Defense Attorneys for Man Named in Full Tilt Poker Case Say Poker is not Gambling

Written by:
C Costigan
Published on:

The defense attorneys for a Utah banker and businessman indicted as part of a probe into the online poker firm Full Tilt Poker are trying to convince a federal judge that playing poker on the Web is not a form of gambling. 

Lawyers filed their arguments in a Manhattan federal court on Friday and Monday in hopes of having charges against their clients John Campos and Chad Elie dismissed. 

The Government claims that both men facilitated illegal online gambling transactions for Full Tilt Poker, which is currently shut down.  Transactions were reportedly made to appear as if they were sales of dog food and golf balls. 

Elie’s lawyers cited the Indian Gaming Regulatory Act of 1988, which places poker in the same category as bingo but not games of chances such as baccarat or blackjack.  They further pointed out that players have some control over the outcome of poker games.  Attorneys also noted that online poker companies charge a fee or “rake” in order to provide a venue for the game without actually participating in it.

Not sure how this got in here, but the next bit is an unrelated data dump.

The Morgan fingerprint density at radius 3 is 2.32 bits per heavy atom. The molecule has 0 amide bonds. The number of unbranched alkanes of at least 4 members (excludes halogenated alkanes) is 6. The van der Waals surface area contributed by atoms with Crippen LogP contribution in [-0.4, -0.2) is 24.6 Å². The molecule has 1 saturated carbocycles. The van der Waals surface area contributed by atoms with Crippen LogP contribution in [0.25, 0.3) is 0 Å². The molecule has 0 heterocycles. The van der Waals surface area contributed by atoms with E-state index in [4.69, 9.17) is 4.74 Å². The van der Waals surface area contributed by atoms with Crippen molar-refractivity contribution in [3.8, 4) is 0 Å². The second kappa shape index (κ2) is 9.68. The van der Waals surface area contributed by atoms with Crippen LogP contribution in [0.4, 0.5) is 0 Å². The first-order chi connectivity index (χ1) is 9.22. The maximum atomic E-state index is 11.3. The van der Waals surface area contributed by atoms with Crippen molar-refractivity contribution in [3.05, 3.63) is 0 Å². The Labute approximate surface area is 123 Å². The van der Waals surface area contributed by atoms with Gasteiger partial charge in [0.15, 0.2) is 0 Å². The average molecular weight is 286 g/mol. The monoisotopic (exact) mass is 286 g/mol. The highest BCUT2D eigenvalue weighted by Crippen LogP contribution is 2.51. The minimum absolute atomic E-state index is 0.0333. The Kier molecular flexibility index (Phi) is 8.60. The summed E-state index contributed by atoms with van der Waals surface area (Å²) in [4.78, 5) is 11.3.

"The players compete against each other on a level playing field, using an array of talents and skill to prevail over their opponents," the lawyers wrote.

Court papers filed by lawyers for Campos argued the same point, saying the online poker companies were unfairly accused of engaging in the business of betting or wagering even though they had no stake in the outcome of the card games.

"The distinction between the poker companies in this case and websites that offer casino-style games and sports betting is stark. Online operators of casino-style games like roulette and slots are playing against their own patrons. Likewise, sports betting websites are also on the opposite side of their customers' bets. Those operators make profits from their customers' losses," the lawyers said. "The poker companies did not participate in the games, and had no risk or stake in the outcome of the games. Instead, the companies provided virtual facilities for the games, and collected, in exchange, a fee for each hand played."

- Chris Costigan, Gambling911.com Publisher

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